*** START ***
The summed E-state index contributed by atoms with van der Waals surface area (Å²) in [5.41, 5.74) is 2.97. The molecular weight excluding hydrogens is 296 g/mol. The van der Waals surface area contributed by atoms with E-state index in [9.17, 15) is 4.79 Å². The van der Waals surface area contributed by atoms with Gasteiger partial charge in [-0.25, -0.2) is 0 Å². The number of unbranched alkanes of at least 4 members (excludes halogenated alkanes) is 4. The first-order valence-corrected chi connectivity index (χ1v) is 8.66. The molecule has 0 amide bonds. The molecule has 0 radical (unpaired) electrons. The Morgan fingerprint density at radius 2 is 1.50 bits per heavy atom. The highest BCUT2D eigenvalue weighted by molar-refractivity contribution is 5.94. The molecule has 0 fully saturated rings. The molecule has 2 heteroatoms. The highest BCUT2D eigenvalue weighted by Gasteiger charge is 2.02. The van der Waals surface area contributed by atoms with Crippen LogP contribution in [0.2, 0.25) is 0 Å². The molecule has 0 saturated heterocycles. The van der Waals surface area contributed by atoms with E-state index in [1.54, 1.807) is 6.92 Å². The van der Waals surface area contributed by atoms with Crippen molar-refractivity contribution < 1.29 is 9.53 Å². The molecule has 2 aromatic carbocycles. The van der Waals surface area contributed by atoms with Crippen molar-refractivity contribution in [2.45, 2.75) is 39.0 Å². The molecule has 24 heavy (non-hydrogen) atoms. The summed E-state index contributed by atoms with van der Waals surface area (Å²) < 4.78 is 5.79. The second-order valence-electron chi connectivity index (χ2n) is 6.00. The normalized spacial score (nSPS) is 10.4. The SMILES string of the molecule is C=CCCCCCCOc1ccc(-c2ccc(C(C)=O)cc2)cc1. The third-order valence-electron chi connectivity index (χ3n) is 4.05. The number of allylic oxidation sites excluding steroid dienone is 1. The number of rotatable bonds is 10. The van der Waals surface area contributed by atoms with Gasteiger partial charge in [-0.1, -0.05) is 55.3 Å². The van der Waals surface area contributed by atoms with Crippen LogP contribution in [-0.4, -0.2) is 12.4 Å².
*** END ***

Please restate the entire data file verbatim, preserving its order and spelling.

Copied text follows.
The summed E-state index contributed by atoms with van der Waals surface area (Å²) in [5.41, 5.74) is 2.97. The molecular weight excluding hydrogens is 296 g/mol. The van der Waals surface area contributed by atoms with E-state index in [9.17, 15) is 4.79 Å². The van der Waals surface area contributed by atoms with Gasteiger partial charge in [-0.25, -0.2) is 0 Å². The number of unbranched alkanes of at least 4 members (excludes halogenated alkanes) is 4. The first-order valence-corrected chi connectivity index (χ1v) is 8.66. The molecule has 0 amide bonds. The molecule has 0 radical (unpaired) electrons. The Morgan fingerprint density at radius 2 is 1.50 bits per heavy atom. The highest BCUT2D eigenvalue weighted by molar-refractivity contribution is 5.94. The molecule has 0 fully saturated rings. The molecule has 2 heteroatoms. The highest BCUT2D eigenvalue weighted by Gasteiger charge is 2.02. The van der Waals surface area contributed by atoms with Crippen LogP contribution in [0.2, 0.25) is 0 Å². The molecule has 0 saturated heterocycles. The van der Waals surface area contributed by atoms with E-state index in [1.54, 1.807) is 6.92 Å². The van der Waals surface area contributed by atoms with Crippen molar-refractivity contribution < 1.29 is 9.53 Å². The molecule has 2 aromatic carbocycles. The van der Waals surface area contributed by atoms with Crippen molar-refractivity contribution in [2.45, 2.75) is 39.0 Å². The molecule has 24 heavy (non-hydrogen) atoms. The summed E-state index contributed by atoms with van der Waals surface area (Å²) < 4.78 is 5.79. The second-order valence-electron chi connectivity index (χ2n) is 6.00. The normalized spacial score (nSPS) is 10.4. The SMILES string of the molecule is C=CCCCCCCOc1ccc(-c2ccc(C(C)=O)cc2)cc1. The third-order valence-electron chi connectivity index (χ3n) is 4.05. The number of allylic oxidation sites excluding steroid dienone is 1. The number of rotatable bonds is 10. The van der Waals surface area contributed by atoms with Gasteiger partial charge in [-0.1, -0.05) is 55.3 Å². The van der Waals surface area contributed by atoms with Crippen LogP contribution in [-0.4, -0.2) is 12.4 Å².